The FTC is suffering from a “transparency paradox,” highlights Commissioner Wilson. “[W]e have the FTC’s Transparency paradox. We’re told that our new leadership values transparency and public input. Unfortunately the majority repeatedly has chosen to undermine transparency and limit public input.”
FTC policy changes are “unsupported by any empirical analysis,” also points out Commissioner Wilson. When the FTC rescinded the 1995 Policy Statement Concerning Prior Approval and Prior Notice Provisions in Merger Cases, Commissioner Wilson noted, “The Commission has not yet issued findings from its 6(b) study in the tech sector, and has not yet announced studies in other industries. When completed, these analyses may ultimately provide a basis for recommendations to Congress about changes to the [Hart-Scott-Rodino] framework, but the majority’s actions today are unsupported by any empirical analysis.”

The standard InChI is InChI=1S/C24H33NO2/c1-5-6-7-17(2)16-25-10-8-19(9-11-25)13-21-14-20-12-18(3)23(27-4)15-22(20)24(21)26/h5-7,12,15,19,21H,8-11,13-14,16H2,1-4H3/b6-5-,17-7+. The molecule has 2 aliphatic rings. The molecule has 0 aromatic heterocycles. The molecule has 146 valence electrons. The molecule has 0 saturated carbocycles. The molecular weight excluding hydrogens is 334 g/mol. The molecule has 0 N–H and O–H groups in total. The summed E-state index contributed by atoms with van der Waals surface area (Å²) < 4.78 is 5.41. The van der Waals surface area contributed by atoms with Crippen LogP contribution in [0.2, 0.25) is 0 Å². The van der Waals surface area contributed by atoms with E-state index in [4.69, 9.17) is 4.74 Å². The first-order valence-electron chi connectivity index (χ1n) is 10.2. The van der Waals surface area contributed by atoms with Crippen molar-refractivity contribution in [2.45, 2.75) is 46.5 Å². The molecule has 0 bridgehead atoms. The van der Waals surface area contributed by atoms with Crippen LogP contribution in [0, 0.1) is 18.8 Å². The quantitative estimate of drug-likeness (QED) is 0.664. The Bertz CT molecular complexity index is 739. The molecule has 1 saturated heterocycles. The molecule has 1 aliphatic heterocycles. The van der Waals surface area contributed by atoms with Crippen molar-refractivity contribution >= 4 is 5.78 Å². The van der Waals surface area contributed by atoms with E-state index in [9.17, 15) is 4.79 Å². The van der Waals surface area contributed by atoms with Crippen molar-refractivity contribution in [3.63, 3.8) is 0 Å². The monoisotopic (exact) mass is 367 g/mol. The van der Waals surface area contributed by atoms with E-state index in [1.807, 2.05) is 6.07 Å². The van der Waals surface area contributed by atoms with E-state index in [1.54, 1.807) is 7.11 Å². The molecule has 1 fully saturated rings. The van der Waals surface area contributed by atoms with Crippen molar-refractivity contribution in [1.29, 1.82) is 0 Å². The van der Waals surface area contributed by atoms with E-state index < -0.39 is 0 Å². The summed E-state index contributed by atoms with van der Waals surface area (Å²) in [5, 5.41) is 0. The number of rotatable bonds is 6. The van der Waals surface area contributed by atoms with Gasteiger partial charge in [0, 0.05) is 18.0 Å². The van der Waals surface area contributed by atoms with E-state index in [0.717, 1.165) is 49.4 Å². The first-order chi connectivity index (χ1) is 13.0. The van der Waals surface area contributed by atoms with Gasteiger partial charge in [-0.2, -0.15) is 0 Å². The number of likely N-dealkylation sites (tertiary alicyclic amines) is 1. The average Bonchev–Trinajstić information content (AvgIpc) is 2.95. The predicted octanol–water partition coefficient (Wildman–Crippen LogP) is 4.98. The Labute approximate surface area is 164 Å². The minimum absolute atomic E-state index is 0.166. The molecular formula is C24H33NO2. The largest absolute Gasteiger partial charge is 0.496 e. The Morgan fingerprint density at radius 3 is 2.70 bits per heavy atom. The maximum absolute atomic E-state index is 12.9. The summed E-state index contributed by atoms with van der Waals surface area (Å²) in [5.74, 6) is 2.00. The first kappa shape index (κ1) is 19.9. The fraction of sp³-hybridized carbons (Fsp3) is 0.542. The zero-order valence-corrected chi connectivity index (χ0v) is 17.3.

In a letter to the FTC during the last Congress, House Judiciary Republicans note that “so-called” opportunities for public input have been “a sham.” “In addition to these dangerous shifts in policy, the FTC is aggressively undercutting the agency’s deliberative processes and commitment to transparency. The public and Commissioners received little advance notice of the July 1 meeting and inadequate time to consider relevant measures fully. Although votes and limited discussion took place in an open meeting, the FTC only accepted public comments after the Commission’s votes—making this so-called opportunity for public input a sham.”
Changes at the FTC would give the agency more power to regulate the economy and investigate legal business activities, potentially harming consumers.